U.S. Won’t Block Europe from Arming Syrian Rebels

19.03.2013 Syria
U.S. Won’t Block Europe from Arming Syrian Rebels

U.S. Won’t Block Europe from Arming Syrian Rebels

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The United States will not oppose moves by some European nations to arm Syrian rebels battling President Bashar al-Assad, top U.S. Diplomat John Kerry said Monday.

“President Obama has made it clear that the United States does not stand in the way of other countries that have made a decision to provide arms, whether it's France or Britain or others,” Kerry told reporters.

EU leaders are due to meet this week to discuss easing an EU arms embargo, amid statements from Paris and London that it is time to start arming the Syrian opposition.

Obama “believes we need to change President Assad's calculation,” Kerry said, after talks with his Australian counterpart Bob Carr.

Kerry reiterated that Obama “is evaluating and will continue to evaluate any additional options available in order to make that happen.”

The United States has provided non-lethal and humanitarian aid to the Syrian opposition but refused to supply arms, fearful of pouring more weapons into a complex conflict now into its third year which has claimed some 70,000 lives.

Meanwhile, Syrian opposition coalition members on Tuesday elected former businessman Ghassan Hitto (photo) as provisional Prime Minister in a meeting in Istanbul.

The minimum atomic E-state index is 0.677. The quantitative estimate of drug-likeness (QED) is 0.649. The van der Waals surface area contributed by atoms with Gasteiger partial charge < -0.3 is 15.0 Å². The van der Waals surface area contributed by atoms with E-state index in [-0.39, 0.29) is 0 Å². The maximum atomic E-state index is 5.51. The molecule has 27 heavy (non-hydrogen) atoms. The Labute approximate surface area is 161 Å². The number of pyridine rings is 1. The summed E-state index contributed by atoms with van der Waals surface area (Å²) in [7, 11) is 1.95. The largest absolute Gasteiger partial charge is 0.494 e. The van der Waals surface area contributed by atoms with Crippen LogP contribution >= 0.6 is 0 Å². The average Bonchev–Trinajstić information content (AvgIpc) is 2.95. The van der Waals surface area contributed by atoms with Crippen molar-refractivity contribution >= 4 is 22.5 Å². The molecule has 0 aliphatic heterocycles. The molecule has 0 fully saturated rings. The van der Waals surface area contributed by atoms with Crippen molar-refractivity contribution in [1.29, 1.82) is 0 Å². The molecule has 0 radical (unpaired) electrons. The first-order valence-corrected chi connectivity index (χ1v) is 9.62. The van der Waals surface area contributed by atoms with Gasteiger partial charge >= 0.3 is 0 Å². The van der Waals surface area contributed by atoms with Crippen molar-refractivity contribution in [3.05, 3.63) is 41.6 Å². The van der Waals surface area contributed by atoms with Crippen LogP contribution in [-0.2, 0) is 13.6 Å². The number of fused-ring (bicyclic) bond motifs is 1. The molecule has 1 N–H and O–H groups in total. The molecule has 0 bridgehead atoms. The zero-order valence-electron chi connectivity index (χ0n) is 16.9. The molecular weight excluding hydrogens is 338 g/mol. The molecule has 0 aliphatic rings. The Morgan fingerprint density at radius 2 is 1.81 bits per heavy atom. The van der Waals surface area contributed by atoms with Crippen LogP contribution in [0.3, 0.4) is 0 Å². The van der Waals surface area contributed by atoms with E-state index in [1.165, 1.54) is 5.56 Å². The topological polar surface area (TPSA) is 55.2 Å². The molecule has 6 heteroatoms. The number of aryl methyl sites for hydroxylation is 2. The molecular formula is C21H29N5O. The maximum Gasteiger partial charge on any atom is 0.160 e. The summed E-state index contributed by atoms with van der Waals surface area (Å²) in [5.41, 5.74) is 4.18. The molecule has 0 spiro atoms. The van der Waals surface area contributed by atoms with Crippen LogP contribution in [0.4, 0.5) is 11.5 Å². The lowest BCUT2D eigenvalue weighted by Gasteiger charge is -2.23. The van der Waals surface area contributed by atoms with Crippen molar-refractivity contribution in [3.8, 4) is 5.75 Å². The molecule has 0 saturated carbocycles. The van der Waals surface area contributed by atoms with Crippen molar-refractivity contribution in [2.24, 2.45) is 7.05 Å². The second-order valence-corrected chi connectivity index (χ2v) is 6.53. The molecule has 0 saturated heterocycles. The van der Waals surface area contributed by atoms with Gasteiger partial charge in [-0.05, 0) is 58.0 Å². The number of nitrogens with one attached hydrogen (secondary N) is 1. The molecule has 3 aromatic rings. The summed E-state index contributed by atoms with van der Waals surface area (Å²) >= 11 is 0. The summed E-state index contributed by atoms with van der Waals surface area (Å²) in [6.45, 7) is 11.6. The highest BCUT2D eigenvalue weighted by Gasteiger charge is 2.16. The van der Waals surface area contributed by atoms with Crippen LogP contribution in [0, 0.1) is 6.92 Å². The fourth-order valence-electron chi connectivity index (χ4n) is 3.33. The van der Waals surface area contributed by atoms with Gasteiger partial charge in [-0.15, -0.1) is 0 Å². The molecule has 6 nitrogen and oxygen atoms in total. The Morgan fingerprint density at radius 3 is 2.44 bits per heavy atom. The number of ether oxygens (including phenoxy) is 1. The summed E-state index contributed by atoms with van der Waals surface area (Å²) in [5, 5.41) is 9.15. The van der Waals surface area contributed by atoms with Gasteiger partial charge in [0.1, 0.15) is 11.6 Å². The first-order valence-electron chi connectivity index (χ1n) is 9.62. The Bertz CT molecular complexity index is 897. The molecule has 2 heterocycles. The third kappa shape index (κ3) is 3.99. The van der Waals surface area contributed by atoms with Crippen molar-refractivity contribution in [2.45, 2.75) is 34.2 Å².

Hitto, who will now be in charge of forming a government to fill a power vacuum in Syria, won 35 out of 48 votes, according to comments made by coalition members after the vote.

The vote came after some 14 hours of closed-door consultations among 70-odd Coalition members, with some members describing Hitto as a consensus candidate pleasing both the opposition’s Islamist and liberal factions.

But other Coalition members withdrew from the consultations before the vote could take place, reflecting divisions within Syria’s opposition.

Until last year, Hitto was a Senior Executive at a technology communications firm in Texas, with a role in local civic life, but largely focused on his job of more than a decade.

His resume touts 25 years of experience with high-tech and telecommunications companies, including 16 years in executive management roles.

But in November he abruptly quit his job “to join the ranks of the Syrian revolution.”

Hitto had already become involved in humanitarian aid work, establishing the Shaam Relief Foundation in 2011, and helped organize fundraisers including a “Walk for Children of Syria Day.”

A devout Muslim, he has been involved for more than a decade with the running of the Brighter Horizons Academy, a Texas school billed as “an educational institution conducive to an Islamic learning environment.”

Hitto founded the Coalition of Free Syria activist group in 2011, and become a national board member of the Syrian American Council the following year.


Source: AFP; Al Arabiya



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